Gigabyte Joins The OLED Gaming Monitor Warranty War With Expanded Burn-In Coverage

Gigabyte Aorus FO32U2P OLED gaming monitor on a desk.
Sometimes it only takes a little spark to ignite a fire, which then quickly spreads. Need proof? We're seeing this play out in real time, metaphorically, as major monitor players update their respective warranties for longer coverage and to explicitly guarantee against image retention, otherwise known as burn-in. The latest to do so is Gigabyte.

Gigabyte isn't blazing a trail here, but is making sure it's not left behind in the wake of ASUS and MSI recently updating their own respective terms. ASUS got the OLED warranty party started last month by updating its warranty language to specifically cover buyers against burn-in, which occurs when static images end up permanently seared into an display.

At the time, ASUS was offering 2 years of coverage. Shortly after, however, MSI responded by essentially saying 'Hold my beer' and updated its own terms to also specifically guarantee against burn-in, but for a period of 3 years. Then almost immediately after, ASUS updated its warranty policy to 3 years as well, putting it on even footing with MSI.

All of that happened in a span of just a few days. Now several weeks later, Gigabyte has announced that it is now offering an enhanced 3-year warranty for its QD-OLED monitors as well.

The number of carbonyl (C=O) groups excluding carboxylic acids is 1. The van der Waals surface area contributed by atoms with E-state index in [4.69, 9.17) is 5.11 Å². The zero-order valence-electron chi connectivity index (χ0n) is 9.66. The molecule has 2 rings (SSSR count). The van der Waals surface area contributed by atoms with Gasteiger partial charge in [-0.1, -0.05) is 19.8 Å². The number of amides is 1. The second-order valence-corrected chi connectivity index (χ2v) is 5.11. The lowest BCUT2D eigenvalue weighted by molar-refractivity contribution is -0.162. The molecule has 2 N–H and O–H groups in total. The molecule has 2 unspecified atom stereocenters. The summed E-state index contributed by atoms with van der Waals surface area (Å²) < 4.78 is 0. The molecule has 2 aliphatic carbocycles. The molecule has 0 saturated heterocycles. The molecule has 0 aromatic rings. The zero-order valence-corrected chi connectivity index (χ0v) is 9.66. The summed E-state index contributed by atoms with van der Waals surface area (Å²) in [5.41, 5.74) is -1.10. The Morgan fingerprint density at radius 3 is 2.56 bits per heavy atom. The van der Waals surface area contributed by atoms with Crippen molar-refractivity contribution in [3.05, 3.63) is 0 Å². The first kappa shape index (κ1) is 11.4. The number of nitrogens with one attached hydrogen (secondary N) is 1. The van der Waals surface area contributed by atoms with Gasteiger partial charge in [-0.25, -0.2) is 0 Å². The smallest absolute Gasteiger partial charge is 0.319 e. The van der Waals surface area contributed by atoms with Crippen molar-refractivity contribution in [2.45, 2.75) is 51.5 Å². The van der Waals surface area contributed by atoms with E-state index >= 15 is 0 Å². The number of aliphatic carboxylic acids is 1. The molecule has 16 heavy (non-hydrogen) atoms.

Gigabyte banner showing a 3-year warranty for its QD-OLED monitors.

"The extended 3-year warranty aims to provide users with peace of mind and protection against potential panel image retention issues, ensuring a flawless gaming and entertainment experience over a longer period. Gigabyte is dedicated to offering not only state-of-the-art technology but also robust support and service to its customers," Gigabyte stated in a press release.

Gigabyte says its updated warranty terms apply to its entire lineup of QD-OLED monitors, including the CO49DQ, FO32U2P, FO32U2, FO27Q3, MO34WQC, and MO34WQC2. The FO32U2P model is especially interesting as it's the first 4K OLED display with DisplayPort 2.1 connectivity supporting the full bandwidth of the Ultra High Bit Rate 20 (UHBR 20) transmission mode—four 20Gbps lanes for 80Gbps total. That's enough to handle 4K at 240Hz without Display Stream Compression (DSC).

This raises the question, is 3 years long enough? That's a loaded question for sure. On one hand, OLED monitors carry a premium compared to LCD models and it would stink to have burn-in become an a non-covered issue in years 4 or 5. Gigabyte says its expanded warranty "underscores Gigabyte's confidence in the durability and performance of its cutting-edge monitors," but if that's the case, why not back these premium displays for 5 years?

On the other head, burn-in is less of an issue these days than it was when OLED was first gaining a foothold in the market. Today's displays employ various tricks to mitigate burn-in, such as shifting pixels, automatically detecting and dimming static logos, and so forth.

In any event, it's nice to see some of the big players respond to concerns with updated language and longer terms than were previous offered.